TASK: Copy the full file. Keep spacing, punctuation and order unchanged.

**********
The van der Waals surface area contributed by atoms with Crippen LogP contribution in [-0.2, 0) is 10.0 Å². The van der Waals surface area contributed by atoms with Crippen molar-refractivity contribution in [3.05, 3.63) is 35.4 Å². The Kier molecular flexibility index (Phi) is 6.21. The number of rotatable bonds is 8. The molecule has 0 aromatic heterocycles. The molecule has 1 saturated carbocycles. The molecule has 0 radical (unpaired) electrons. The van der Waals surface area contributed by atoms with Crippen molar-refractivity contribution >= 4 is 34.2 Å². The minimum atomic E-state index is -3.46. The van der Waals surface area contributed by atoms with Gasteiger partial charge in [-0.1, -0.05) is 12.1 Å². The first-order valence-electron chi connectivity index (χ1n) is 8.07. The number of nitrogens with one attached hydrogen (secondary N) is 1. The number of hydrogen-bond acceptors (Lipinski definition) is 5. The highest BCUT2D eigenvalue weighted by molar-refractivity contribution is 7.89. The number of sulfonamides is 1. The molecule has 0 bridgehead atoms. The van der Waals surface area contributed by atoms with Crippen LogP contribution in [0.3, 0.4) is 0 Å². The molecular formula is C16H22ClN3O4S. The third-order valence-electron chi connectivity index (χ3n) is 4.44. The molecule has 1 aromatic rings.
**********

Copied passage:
The van der Waals surface area contributed by atoms with Crippen LogP contribution in [-0.2, 0) is 10.0 Å². The van der Waals surface area contributed by atoms with Crippen molar-refractivity contribution in [3.05, 3.63) is 35.4 Å². The Kier molecular flexibility index (Phi) is 6.21. The number of rotatable bonds is 8. The molecule has 0 aromatic heterocycles. The molecule has 1 saturated carbocycles. The molecule has 0 radical (unpaired) electrons. The van der Waals surface area contributed by atoms with Crippen molar-refractivity contribution >= 4 is 34.2 Å². The minimum atomic E-state index is -3.46. The van der Waals surface area contributed by atoms with Gasteiger partial charge in [-0.1, -0.05) is 12.1 Å². The first-order valence-electron chi connectivity index (χ1n) is 8.07. The number of nitrogens with one attached hydrogen (secondary N) is 1. The number of hydrogen-bond acceptors (Lipinski definition) is 5. The highest BCUT2D eigenvalue weighted by molar-refractivity contribution is 7.89. The number of sulfonamides is 1. The molecule has 0 bridgehead atoms. The van der Waals surface area contributed by atoms with Crippen LogP contribution in [0.3, 0.4) is 0 Å². The molecular formula is C16H22ClN3O4S. The third-order valence-electron chi connectivity index (χ3n) is 4.44. The molecule has 1 aromatic rings.